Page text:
Bupa Dental Care announces closure of 85 practices, affecting 1,200 employees

National shortage of dentists and challenges in the industry force decision to close practices

Bupa Dental Care plans to close 85 dental practices in a move that will affect 1,200 staff across the UK. PA
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Bupa Dental Care has announced plans to close 85 dental practices across the UK, affecting 1,200 staff, as the company faces systemic challenges in the industry and a national shortage of dentists.

The affected practices will either be sold, merged, or closed later this year, reducing the company's practices to 365.

Bupa provides NHS and private dental care and said that patients at the affected practices have not been able to access the NHS dental service they need.

Mark Allan, general manager for Bupa Dental Care, said that the company was committed to helping patients receive the care they need.

“For the majority of affected practices, this decision will allow commissioners to procure local providers for the NHS contract, tailoring services and investment to the needs of the local community, thereby providing a better opportunity for patients to continue access to NHS dental services,” Mr Allan said.

Bupa said it would be handing back the dental contract to the NHS for practices that are to close, meaning commissioners can find a new provider to continue treating patients in the area.

Dr Maysoon Abdelmajeed (in Blue smock) clinical director of the new Just White Dental Clinic practice in Dubai Marina
CREDIT: Courtesy Just White

The company said that it had been unable to recruit enough dentists to deliver NHS care in many practices for months and, in some cases, years.

The national shortage of dentists is being made worse by the NHS contract model, and because of increased demand and complexity of care since the Covid-19 pandemic, Bupa said.

The industry has also been affected by inflation and higher energy prices, increasing the cost to run patient services.

The British Dental Association has previously warned that the service is “approaching the end of the road” unless the government and opposition outline a clear plan to reform and properly fund NHS dentistry.

Reports have also come to light of people attempting to perform dental procedures on themselves because of the backlog in dental care.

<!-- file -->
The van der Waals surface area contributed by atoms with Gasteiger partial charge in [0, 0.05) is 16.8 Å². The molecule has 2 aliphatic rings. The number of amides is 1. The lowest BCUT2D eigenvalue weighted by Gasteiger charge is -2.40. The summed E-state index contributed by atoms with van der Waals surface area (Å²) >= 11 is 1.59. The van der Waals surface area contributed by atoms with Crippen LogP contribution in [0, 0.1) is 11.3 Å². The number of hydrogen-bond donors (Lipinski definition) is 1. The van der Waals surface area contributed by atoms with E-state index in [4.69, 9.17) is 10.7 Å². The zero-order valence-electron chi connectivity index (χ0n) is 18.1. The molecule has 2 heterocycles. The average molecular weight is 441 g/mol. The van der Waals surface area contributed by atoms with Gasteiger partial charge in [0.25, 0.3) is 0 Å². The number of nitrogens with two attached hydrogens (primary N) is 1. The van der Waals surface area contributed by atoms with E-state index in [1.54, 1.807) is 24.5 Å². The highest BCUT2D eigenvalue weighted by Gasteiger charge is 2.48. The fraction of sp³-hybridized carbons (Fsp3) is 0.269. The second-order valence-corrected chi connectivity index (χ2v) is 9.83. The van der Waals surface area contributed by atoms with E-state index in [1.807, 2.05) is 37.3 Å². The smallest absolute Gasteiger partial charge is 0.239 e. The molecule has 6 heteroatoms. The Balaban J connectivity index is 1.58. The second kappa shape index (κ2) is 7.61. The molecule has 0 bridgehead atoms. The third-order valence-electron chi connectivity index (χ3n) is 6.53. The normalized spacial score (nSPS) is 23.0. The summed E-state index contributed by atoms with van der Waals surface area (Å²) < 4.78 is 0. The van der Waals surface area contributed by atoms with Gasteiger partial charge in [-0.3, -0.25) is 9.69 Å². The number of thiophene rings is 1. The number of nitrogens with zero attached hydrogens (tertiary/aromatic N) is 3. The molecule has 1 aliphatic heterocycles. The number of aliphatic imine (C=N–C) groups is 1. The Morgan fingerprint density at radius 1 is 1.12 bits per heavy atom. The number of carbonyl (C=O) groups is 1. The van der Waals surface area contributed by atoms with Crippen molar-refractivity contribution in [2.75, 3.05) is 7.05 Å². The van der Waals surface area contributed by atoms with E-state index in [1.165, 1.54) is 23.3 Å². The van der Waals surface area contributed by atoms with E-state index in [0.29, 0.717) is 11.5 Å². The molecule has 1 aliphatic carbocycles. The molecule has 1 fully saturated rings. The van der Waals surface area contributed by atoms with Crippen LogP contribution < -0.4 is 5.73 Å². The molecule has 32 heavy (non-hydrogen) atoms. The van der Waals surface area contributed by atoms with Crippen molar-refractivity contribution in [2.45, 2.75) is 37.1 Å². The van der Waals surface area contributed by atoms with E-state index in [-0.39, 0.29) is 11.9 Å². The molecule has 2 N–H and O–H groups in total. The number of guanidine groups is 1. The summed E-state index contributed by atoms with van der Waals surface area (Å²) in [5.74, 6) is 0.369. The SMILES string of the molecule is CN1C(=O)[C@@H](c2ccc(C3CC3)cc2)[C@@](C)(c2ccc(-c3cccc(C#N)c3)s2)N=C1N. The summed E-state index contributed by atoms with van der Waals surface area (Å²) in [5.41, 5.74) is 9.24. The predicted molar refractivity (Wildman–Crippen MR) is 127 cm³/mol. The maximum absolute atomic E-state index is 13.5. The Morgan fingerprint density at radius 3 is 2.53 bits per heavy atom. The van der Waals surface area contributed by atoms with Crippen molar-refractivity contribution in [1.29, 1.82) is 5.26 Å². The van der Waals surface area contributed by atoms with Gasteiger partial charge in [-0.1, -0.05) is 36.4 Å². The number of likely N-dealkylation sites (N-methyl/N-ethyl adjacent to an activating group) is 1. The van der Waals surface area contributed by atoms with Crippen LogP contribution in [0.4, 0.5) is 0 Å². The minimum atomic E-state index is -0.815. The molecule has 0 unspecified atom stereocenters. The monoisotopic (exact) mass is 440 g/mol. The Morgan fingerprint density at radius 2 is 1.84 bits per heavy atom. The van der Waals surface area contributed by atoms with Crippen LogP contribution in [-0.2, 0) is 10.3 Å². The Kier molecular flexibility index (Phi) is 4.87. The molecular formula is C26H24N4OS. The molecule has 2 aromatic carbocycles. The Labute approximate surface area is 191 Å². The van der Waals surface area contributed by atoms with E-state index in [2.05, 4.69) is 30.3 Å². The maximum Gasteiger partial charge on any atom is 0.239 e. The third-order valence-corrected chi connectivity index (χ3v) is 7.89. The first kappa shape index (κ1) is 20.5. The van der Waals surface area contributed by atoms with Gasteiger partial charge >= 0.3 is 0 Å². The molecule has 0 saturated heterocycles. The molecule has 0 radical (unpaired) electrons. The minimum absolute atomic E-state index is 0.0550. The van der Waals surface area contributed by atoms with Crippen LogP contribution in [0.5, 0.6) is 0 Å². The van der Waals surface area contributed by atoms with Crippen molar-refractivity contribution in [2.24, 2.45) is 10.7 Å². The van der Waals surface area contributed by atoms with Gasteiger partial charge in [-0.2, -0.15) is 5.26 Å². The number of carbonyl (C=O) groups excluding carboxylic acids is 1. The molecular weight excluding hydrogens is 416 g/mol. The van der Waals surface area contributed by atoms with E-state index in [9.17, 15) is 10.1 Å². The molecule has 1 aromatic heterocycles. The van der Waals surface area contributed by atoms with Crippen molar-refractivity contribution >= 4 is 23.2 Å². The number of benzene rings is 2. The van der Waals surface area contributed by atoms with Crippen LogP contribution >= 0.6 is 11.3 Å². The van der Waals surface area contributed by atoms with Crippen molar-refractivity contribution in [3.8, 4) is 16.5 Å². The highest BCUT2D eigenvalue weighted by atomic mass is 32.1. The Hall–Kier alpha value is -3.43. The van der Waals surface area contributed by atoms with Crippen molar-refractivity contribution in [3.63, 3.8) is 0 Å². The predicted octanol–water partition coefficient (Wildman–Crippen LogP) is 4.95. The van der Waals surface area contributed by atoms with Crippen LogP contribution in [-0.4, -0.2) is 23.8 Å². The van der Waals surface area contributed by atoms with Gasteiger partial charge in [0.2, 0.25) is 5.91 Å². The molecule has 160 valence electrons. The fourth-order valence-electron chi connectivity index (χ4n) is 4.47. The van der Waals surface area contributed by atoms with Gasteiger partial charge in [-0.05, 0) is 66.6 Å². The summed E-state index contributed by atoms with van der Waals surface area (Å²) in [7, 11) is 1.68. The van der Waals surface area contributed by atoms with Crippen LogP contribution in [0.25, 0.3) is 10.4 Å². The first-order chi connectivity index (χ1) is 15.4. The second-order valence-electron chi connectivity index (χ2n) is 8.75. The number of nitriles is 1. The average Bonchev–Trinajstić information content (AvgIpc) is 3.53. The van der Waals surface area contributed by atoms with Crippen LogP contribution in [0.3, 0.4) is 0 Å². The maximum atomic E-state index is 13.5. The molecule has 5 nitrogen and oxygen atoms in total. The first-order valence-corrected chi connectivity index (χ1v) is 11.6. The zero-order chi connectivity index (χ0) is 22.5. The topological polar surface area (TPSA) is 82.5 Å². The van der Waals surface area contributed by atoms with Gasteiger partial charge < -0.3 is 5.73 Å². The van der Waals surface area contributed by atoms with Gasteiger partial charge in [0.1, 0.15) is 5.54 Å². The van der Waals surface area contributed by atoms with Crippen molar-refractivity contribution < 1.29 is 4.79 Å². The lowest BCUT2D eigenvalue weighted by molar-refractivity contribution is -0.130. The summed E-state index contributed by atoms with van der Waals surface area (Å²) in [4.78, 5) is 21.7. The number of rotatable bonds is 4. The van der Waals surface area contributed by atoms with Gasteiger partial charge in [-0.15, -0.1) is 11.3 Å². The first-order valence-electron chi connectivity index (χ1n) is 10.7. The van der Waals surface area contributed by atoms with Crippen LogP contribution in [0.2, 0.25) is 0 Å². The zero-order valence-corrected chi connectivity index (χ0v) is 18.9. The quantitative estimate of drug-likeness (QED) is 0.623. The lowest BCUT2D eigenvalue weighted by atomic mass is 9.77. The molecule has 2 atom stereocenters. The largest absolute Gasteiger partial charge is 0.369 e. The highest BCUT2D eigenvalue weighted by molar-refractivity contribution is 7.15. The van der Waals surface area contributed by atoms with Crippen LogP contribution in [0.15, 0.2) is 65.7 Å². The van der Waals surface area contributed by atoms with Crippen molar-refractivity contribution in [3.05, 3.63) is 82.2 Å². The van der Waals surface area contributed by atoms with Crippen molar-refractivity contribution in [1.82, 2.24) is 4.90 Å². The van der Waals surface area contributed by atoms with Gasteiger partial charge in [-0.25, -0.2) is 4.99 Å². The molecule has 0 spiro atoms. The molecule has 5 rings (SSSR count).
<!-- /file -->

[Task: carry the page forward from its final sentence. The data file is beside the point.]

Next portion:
The practice closures have not been taken lightly, Mr Allan said. “Despite our continued efforts, the dental industry is facing a number of significant and systemic challenges that are placing additional pressure on providing patient care, in particular recruiting dentists to deliver NHS dental care.”

The company said that it would seek to redeploy affected staff where possible to different areas of the business and all the practices will remain open as usual in the meantime.

Dental system in the UK

The majority of dentists in the UK provide a mix of NHS and private services, and routine private appointments are generally allocated more time than those on the NHS.

Under the terms of their NHS contract, dental practices are required to provide a specified amount of NHS dental treatment, which may be limited in availability at certain times.

In such cases, private appointments may be available, offering greater flexibility, including evening and weekend slots.

While some dentists work exclusively with NHS patients, ensuring consistency in care, private patients have the freedom to choose their preferred dentist and maintain continuity in their treatment.

The UK has one of the best dental health records in Europe, with a ranking of six out of 26 nations, despite having a relatively low number of dentists per capita.

Waiting times for NHS dentistry have become a major problem in recent years, and many dentists are refusing to accept new NHS patients.

Updated: March 29, 2023, 9:19 AM

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